His THT Forecast is quite bearish, calling for a 0.9 WAR season in 2010, despite improving to .256/.313/.421 at the plate. The THT Forecast has Hardy costing the Twins six runs in the field, decreasing his value. CHONE projects a 2.3 Fangraphs WAR season, even worse at the plate but productive in the field. The Fans’ projection on Fangraphs is the most hopeful, reflecting a greater confidence in his power returning than any of the mathematical systems. While Gomez wasn’t a huge price to pay for Hardy, the Twins certainly are hoping he recovers some of the skills that made him an excellent player in 2007 and 2008.
5. Will the Twins prevent enough runs to run away with the Central?
Before Nathan’s injury, a number of observers pegged the team to win the Central. The absence of one of the game’s elite closers brings them much closer to the pack. The Twins are going to score a whole lot of runs, especially if Young either figures it out or is replaced. As simple as it sounds, the problem is going to be keeping other teams from scoring even more. The 2009 club outscored its opponents by 52 runs, and outperformed its Pythagorean W-L by that single, crucial game. Keeping opposing runners from crossing home plate will be more difficult this year.
While the Twins will get a full season out of Carl Pavano, who was really quite good, they will not have Gomez’s 848.2 excellent innings in center field. With fewer home runs and less foul ground, the mobility of the outfield grows in importance. When using their best lineup, the Twins will be playing a right fielder in center (Span), a left fielder in right (Cuddyer) and a DH in left (Kubel). While the infield defense should be at least above average (and possibly very good), it will have a tough time offsetting the outfielders’ negative value.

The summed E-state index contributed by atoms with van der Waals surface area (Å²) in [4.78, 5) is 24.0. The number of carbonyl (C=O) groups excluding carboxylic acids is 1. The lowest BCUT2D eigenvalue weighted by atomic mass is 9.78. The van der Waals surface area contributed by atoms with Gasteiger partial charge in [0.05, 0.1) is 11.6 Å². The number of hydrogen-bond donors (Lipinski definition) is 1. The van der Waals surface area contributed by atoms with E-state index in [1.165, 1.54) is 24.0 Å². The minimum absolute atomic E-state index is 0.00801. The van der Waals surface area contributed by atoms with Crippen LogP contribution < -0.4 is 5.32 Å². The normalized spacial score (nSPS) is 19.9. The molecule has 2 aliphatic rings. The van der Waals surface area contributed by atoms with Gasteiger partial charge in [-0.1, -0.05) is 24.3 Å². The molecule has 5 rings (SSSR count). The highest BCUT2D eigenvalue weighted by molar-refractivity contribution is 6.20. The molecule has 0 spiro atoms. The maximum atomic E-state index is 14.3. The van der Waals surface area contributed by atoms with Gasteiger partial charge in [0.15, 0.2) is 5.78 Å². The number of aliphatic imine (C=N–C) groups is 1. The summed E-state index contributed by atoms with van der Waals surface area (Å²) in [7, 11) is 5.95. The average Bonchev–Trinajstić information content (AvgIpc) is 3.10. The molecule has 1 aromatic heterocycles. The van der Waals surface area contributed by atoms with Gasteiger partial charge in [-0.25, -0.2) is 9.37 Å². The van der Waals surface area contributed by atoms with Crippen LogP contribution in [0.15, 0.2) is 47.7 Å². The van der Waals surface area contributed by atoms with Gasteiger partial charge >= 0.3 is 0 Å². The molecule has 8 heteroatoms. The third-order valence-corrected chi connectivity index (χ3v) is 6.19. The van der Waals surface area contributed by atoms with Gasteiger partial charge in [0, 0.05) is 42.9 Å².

As far as the pitching staff goes, it’s exactly what you think it is. THT projections have Scott Baker, Nick Blackburn, Kevin Slowey, Pavano and Francisco Liriano each logging 160-plus innings. Baker and Slowey are the best of the bunch, with Baker being more valuable because of Slowey’s injury history. Blackburn and Pavano are acceptable middle-of-the-rotation options, and Liriano is the catch-lightning-in-a-bottle candidate. If he can be anything close to what he once was, the Twins have a very nice rotation. His performance in winter ball inspired hope he might be on the way back. His progress this spring has been much less inspiring.
There’s plenty of depth to the starting pitching, as well. The Twins just churn out strike-throwers, and Jeff Manship, Brian Duensing and perhaps even Glen Perkins are available should the need arise. You have to give credit to an organization that decides on a particular philosophy and sticks with it. The Twins have cornered the market on relatively boring, no-walk, no-strikeout pitchers. Redundancy, here, is good.
The bullpen, which figured to be a strength, is not nearly what it was when Nathan was available. Assuming his elbow issue does keep him out for the year, the bullpen is full of a bunch of decent-to-pretty-good players. Most notable is Pat Neshek‘s return from the same surgery Nathan faces. If Neshek is anything like he was pre-injury, the bullpen on a whole might not take a big hit. Twins fans will miss what Nathan brought to the game day experience, but his absence doesn’t need to doom the season.
The Twins are poised for a tremendously interesting season. Opening a new park is always fun, and the product on the field ought to be exciting. The AL Central seems to attract eventfulness, and there’s little reason to suggest the division crown will be won peacefully this season. If any team stands to throttle it into submission, however, it’s the Twins. Hardy and Liriano have the potential to be excellent, and if both recover their prior performance levels, the Central championship will be tough for any other team to win. This isn’t likely, however, and the division seems certain to be won with 85-89 wins. The Twins, Tigers and White Sox all look capable of reaching that level, so look for another dramatic September in the AL Central.